A setting, yet again, in a region I have never visited.

Where in Nigeria?  Not a city.  I wanted an isolated village.

Google is my first line of defense, practically another lobe of my brain as I’m writing.  When I’m ready to go hard-core, I follow up with books or documentaries.  (Google Books comes in handy for reading only single pages of obscure books.  Sometimes.)

Armed with Wikipedia, I approached the person I was most nervous about:  a writer friend of mine from Nigeria.   My friend is very smart and talented, and she’s fed up with negative images of Nigeria.  She was enraged by the depiction of Nigerians in District 9, and I knew she wouldn’t be in the mood for any foolishness regarding her homeland.

I described the blood to my friend, and the major plot points in Nigeria.  (I won’t share details, but they aren’t exactly circumstances any nation would want to deal with.)

She was okay with most of it, but she had a concern about the centerpiece of my series—The Living Blood.  (This is the blood in the veins of my African Immortal characters, and a mere drop of it can heal human ailments.   The premise of my last novel was that the blood was being diluted into a drug and distributed worldwide, usually known by its street name:  Glow.)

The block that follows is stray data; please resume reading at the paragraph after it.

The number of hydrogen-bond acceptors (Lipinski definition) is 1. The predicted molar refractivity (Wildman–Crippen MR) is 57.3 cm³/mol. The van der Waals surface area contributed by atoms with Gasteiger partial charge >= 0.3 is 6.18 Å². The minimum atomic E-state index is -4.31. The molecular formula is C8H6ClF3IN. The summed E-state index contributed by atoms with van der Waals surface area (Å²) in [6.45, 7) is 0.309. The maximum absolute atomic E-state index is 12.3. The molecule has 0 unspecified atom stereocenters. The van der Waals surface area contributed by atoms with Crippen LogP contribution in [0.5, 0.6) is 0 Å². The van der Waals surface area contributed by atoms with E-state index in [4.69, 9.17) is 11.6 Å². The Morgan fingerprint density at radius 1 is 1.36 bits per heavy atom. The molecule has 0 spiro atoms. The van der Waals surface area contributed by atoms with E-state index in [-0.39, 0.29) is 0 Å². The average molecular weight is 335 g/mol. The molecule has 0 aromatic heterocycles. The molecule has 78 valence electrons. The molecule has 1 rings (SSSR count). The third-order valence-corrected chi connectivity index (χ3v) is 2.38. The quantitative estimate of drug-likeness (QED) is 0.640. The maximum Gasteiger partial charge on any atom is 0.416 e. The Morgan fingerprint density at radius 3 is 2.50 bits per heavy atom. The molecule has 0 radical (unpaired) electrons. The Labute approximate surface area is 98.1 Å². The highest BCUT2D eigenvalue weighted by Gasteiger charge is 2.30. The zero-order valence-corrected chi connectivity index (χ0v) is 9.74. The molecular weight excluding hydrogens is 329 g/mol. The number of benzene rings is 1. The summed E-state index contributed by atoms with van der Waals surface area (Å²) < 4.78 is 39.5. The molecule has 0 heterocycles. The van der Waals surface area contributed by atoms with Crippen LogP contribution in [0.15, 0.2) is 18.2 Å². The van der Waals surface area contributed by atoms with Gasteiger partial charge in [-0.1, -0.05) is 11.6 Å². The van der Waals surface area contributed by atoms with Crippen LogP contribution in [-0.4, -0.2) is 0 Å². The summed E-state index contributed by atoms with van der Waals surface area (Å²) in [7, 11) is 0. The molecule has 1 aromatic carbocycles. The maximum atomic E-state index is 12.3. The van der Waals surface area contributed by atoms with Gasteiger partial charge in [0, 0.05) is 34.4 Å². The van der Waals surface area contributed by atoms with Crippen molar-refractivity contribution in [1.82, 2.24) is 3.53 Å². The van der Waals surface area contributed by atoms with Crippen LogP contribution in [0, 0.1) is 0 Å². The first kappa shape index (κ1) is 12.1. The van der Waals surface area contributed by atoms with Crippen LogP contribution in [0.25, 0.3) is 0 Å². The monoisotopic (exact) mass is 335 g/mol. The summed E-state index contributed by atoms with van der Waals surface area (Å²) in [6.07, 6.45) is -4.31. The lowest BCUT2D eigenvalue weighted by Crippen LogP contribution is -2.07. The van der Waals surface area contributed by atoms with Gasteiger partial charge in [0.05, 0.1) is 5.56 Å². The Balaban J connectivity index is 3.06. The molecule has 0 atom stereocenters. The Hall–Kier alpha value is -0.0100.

My mention of healing blood smacked of ritual, and my friend wasn’t shy about telling me she had a problem with it.  Oops!  I wrote her back, explaining that there was nothing ritualistic about the use of the blood in the story.  It’s administered in clinics, injected by needle.

With that, I won my friend’s stamp of approval—and a great suggestion for the region I should choose.  When the pages are written, I’ll ask her to read them for accuracy.

I know I can’t please all of the people all of the time, but maybe it’s the ghost of my days at The Miami Herald:  Accuracy and sensitivity matter to me.

Even in fiction.